Banner was the highest graded player on the Trojans’ offense by Pro Football Focus last week vs. Stanford, and will need to have another strong performance if Darnold is going to stay upright.

Then there’s the state of the running game. USC finally had success on the ground vs. Stanford, with Mama routinely punching holes on the left side for Justin Davis and Ronald Jones.

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Utah has been uncharacteristically susceptible to the run early in 2016, primarily on second down.

The Utes have allowed teams to rush for 6.26 yards per carry, with 29 percent of second down rushes amassing at least 10 yards.

The flip side is they haven’t given up much elsewhere.

Opponents are rushing for 2.73 yards per rush on first down, which put teams behind the chains and has led to blitzes and subsequently five sacks on third. When extracting those sacks, the Utes have held teams to just 2.80 yards per carry on third down.

Pass Rush Fuels Ball-Hawking Secondary

In 2015, a staggering 20.4 percent of drives against the Utah defense resulted in a turnover. That was the second-highest rate in FBS behind Georgia Tech, making Friday night not the most ideal game for USC to toss a freshman quarterback to the wolves in his first start.

The pass rush generated by the Ute front six allows the back five to be aggressive in coverage with quarterbacks routinely under duress.

RELATED: USC to Start Freshman QB Sam Darnold vs. Utah

Through three games this season, Utah is fifth in FBS with six interceptions to go with a defensive line that ranks fourth nationally in havoc rate.

Free safety Marcus Williams was an All-Pac-12 first-teamer as a sophomore last year, and has only improved to start the season. He’s had a pair of interceptions, a forced fumble and leads the defensive backs in tackles.

“I think [he] is one of the better guys not only in our league, but the nation,” Helton said. “[He is] very long, very rangey, and shows up on tape everywhere.”

At cornerback, Utah starts a pair of seniors in Dominique Hatfield and Reginald Porter. Hatfield had four interceptions a year ago, though he was most known around Los Angeles for being the mark of JuJu Smith-Schuster’s vicious stiff arm during last year’s matchup.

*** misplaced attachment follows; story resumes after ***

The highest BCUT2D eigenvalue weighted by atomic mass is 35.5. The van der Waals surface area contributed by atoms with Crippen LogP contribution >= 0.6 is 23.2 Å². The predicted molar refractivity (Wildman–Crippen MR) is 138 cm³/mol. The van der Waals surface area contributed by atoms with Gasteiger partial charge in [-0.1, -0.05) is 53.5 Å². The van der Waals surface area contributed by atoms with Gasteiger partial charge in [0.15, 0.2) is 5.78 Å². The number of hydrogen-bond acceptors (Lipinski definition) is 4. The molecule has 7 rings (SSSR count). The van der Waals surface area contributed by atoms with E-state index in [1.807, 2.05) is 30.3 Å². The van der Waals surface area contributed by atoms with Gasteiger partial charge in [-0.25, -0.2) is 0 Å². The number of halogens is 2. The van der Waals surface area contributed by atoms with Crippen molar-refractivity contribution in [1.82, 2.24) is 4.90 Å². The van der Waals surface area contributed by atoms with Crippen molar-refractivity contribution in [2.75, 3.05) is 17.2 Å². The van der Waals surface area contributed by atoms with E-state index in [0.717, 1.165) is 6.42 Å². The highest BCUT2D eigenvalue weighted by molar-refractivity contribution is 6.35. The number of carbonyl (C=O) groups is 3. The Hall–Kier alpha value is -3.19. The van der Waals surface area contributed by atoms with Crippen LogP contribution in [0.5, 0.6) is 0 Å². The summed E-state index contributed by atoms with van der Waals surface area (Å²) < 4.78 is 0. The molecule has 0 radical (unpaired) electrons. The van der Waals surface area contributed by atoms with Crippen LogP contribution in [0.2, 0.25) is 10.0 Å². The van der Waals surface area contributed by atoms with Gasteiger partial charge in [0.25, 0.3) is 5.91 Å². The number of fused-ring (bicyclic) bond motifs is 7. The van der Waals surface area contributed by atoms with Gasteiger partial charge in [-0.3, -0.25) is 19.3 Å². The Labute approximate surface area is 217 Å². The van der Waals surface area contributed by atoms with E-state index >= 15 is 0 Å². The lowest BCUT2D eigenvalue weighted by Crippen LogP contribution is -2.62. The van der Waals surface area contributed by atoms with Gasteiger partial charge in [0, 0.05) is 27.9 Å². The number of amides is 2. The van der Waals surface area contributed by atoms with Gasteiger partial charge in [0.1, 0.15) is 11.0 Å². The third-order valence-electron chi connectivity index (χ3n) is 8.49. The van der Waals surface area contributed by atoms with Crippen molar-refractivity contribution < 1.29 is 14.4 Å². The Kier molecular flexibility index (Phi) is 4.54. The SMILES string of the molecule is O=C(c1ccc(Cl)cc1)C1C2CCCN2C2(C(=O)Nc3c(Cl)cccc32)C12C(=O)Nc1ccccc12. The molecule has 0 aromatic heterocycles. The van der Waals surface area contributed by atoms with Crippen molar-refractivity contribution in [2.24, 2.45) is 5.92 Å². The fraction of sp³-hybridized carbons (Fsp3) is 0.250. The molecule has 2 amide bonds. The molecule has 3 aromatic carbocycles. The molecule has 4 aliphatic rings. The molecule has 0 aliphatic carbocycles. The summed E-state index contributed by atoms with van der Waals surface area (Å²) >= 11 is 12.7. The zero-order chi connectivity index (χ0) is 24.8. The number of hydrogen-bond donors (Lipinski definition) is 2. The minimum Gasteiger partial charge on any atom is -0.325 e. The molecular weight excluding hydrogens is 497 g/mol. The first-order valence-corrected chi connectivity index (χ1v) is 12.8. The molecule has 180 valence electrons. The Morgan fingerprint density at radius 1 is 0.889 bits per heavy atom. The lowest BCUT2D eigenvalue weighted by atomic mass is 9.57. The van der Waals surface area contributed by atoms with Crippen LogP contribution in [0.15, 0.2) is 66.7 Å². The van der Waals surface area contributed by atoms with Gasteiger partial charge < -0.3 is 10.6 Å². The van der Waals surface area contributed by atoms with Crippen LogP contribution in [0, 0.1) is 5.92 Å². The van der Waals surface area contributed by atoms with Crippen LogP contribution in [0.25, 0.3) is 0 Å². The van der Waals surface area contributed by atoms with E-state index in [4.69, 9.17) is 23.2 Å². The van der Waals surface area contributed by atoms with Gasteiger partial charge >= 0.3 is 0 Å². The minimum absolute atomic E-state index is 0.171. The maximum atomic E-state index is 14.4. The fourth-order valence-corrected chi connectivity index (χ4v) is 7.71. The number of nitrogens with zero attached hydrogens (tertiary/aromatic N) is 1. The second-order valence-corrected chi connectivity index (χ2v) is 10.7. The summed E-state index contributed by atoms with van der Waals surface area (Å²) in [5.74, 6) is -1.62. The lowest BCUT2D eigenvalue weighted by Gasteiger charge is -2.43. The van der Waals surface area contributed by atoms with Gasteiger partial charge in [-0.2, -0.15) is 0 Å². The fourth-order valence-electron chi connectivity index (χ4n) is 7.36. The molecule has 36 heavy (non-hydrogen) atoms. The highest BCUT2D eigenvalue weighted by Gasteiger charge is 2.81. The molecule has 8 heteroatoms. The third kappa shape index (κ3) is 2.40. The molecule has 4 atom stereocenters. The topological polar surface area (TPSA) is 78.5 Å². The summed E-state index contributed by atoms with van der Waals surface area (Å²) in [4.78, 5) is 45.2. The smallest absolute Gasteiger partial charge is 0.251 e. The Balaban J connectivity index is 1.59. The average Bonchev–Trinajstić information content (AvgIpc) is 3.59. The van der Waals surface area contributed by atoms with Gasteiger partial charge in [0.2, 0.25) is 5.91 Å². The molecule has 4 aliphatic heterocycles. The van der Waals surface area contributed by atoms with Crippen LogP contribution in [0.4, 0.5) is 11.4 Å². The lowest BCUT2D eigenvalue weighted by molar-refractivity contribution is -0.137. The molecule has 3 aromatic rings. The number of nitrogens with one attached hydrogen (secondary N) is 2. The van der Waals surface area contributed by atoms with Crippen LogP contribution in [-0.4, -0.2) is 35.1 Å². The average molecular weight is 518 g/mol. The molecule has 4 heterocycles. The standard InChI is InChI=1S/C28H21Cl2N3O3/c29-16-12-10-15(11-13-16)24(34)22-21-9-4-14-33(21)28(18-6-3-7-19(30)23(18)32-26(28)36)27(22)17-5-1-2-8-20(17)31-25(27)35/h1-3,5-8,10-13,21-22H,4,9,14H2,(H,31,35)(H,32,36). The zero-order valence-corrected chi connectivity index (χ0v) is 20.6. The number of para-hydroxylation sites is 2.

It might take more physical to get the most out of Smith-Schuster, as he’s been covered with blanket coverage throughout September.

As a result, the Bilnetnikoff Award candidate has only been targeted 20 times, which is partly the reason for USC deciding to add Adoree’ Jackson to the offense this week.

Helton said Jackson has between six and eight plays designed for him each week, He’s appeared on the field just once all season, but had a career-high six catches last year vs.Utah.

Utah’s Projected 2-Deep on Defense

Left End: Hunter Dimick (Sr.) / Bradlee Anae (Fr.)Left Tackle: Filipo Mokofisi (Jr.) / Pasoni Tasini (Sr.)Right Tackle: Lowell Lotulelei (Jr.) / Pasoni Tasini (Sr.)Right End: Pita Taumoepenu (Sr.) / Chris Hart (Fr.)Mac Linebacker: Sunia Tauteoli (Jr.) / Donavan Thompson (Fr.)Rover Linebacker: Cody Barton (So.) / Kavika Luafatasaga (Jr.)Left Cornerback: Dominique Hatfield (Sr.) / Casey Hughes (So.)Right Cornerback: Reginald Porter (Sr.) / Brian Allen (Sr.)Nickel Back: Justin Thomas (Sr.) / Boobie Hobbs (Jr.)Free Safety: Marcus Williams (Jr.) / Andre Godfrey (Jr.)Strong Safety: Chase Hansen (So.) / Jason Thompson (Sr.)

USC’s Projected 2-Deep on Offense

Wide Receiver: Darreus Rogers (Sr.) / Greene OR PittmanWide Receiver: Steven Mitchell (RS Jr.) OR Deontay Burnett (So.)Tight End: Taylor McNamara (RS Sr.) / Petite OR ImatorbhebheRight Tackle: Zach Banner (RS Sr.) / Chuma Edoga (So.)Right Guard: Viane Talamaivao (Jr.) / Jordan Simmons (RS Sr.)Center: Nico Falah (RS Jr.) / Khaliel Rodgers (RS Jr.)Left Guard: Damien Mama (Jr.) / Chris Brown (RS So.)Left Tackle: Chad Wheeler (RS Sr.) / Chuma Edoga (So.)Wide Receiver: JuJu Smith-Schuster (Jr.) / De’Quan Hampton (Sr.)Quarterback: Sam Darnold (RS Fr.) / Max Browne (RS Jr.)Running Back: Justin Davis (Sr.) / Ronald Jones II (So.)